It’s a handsomely mounted Edwardian period production, replete with all the fashions and details of the era, but it tells a story about class and wealth, which touches slightly on colonialism even — as when we see Anthony Hopkins’s rubber trader Henry Wilcox in his office named for Africa, but which Emma Thompson’s Margaret Schlegel notes has nothing that might suggest that continent. The two of them fall in love after the death of his wife Ruth (Vanessa Redgrave), who had become friends with Margaret, and even between these two families, the class divides are strong, roughly Tory vs Labour politically, bankers vs artisans. Into that mix, the story also throws the working class Leonard Bast (Samuel West), eagerly trying to better himself, but the way all these three families intersect creates tension, conflict, a bit of tragedy and a lot of shifting ethical dynamics. The film cannily compares the interaction between Leonard and Margaret’s younger flighty sister Helen (Helena Bonham Carter) with that between Henry and Margaret, and shows the hypocrisy of classism. But all the while, those who long for bucolic countryside, period dresses and the trappings of English heritage cinema will find plenty to their taste also.


FILM REVIEW: Criterion Collection
Director James Ivory; Writer Ruth Prawer Jhabvala (based on the novel by E. M. Forster); Cinematographer Tony Pierce-Roberts; Starring Emma Thompson, Anthony Hopkins, Helena Bonham Carter, Samuel West, Vanessa Redgrave; Length 142 minutes.

Seen at home (Blu-ray), Wellington, Friday 17 December 2021 (and a long time ago, probably on VHS at home in Wellington in the 1990s).

NZIFF 2021: Gagarine (2020)

Continuing with my reviews of films at Whānau Mārama – New Zealand International Film Festival is this dreamy, almost magical realist French film about a housing estate. Now generally I dislike magical realist films, but this one — for all its spacy themes and title — is very much grounded in lived reality. It’s set in a French housing project and while it eschews the gritty realism of, say, La Haine, it still captures a lot of the same anger and despair while hitting a very much dreamier and hopeful tone. And one of its central protagonists is played by Lyna Khoudri, so excellent in Papicha and surely destined to be a big star (I believe she has a small role in Wes Anderson’s latest The French Despatch).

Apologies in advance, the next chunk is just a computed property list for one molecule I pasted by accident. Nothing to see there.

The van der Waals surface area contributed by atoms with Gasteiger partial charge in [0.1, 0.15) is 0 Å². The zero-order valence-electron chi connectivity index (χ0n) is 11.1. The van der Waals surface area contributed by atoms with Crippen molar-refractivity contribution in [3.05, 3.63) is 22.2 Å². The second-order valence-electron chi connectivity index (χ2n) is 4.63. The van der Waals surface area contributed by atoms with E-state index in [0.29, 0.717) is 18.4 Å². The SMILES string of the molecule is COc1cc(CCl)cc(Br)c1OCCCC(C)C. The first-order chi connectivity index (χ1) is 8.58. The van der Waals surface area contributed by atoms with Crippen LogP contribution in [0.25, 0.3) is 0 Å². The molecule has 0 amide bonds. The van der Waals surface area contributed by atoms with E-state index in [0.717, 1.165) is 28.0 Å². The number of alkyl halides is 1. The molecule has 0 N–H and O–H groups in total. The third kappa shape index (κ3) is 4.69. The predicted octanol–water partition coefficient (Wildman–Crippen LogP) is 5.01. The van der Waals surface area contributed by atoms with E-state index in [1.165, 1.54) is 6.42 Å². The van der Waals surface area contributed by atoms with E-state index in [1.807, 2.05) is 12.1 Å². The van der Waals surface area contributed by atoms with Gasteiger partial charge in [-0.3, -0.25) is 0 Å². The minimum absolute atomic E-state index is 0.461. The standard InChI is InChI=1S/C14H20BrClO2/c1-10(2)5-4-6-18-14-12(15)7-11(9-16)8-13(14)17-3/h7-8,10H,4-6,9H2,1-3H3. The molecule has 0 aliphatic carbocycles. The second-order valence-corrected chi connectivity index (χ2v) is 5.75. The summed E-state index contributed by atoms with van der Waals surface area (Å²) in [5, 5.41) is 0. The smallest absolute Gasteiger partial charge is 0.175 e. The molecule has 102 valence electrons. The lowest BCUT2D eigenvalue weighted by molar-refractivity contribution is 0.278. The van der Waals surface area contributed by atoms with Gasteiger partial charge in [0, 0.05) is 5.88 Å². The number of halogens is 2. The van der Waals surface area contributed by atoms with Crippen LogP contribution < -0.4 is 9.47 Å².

It’s interesting to read the blurb at the top of the festival programme’s entry for this film — which speaks of Yuri (the central character, played by Alséni Bathily) and his dreams of becoming an astronaut and how he and his two buddies band together to save their estate (or banlieue if you will) — and realise how much it both describes and yet does not capture this film. Because it could describe this film (or at least the first 20 minutes or so), but yet it is so much more than this suggests, not just in complexity but in the wonderment and expressivity of its atmospherics. This is a film about social housing and displacement, about the institutionalised classism and racism of the state, about lives unmoored and threatened by almost unseen forces, and yet it’s really about dreaming, about imagination, about being with others and helping one another to be better but without losing sight of all the ever-present threats of the real world. It’s all quite beautiful and reminiscent a bit of Rocks (in its cast and setting) but without feeling constrained by the niceties of social realism. It cuts loose and just floats serenely, knowing it can take that ride with the central character, because crushing reality is always just around the corner. A very persuasive blend of melancholy and mystery that won me over.

Gagarine (2020)CREDITS
Directors Fanny Liatard and Jérémy Trouilh; Writers Liatard, Trouilh and Benjamin Charbit; Cinematographer Victor Seguin; Starring Alséni Bathily, Lyna Khoudri, Jamil McCraven, Finnegan Oldfield; Length 97 minutes.
Seen at Penthouse, Wellington, Saturday 6 November 2021.

Criterion Sunday 474: 赤い殺意 Akai Satsui (Intentions of Murder aka Unholy Desire, 1964)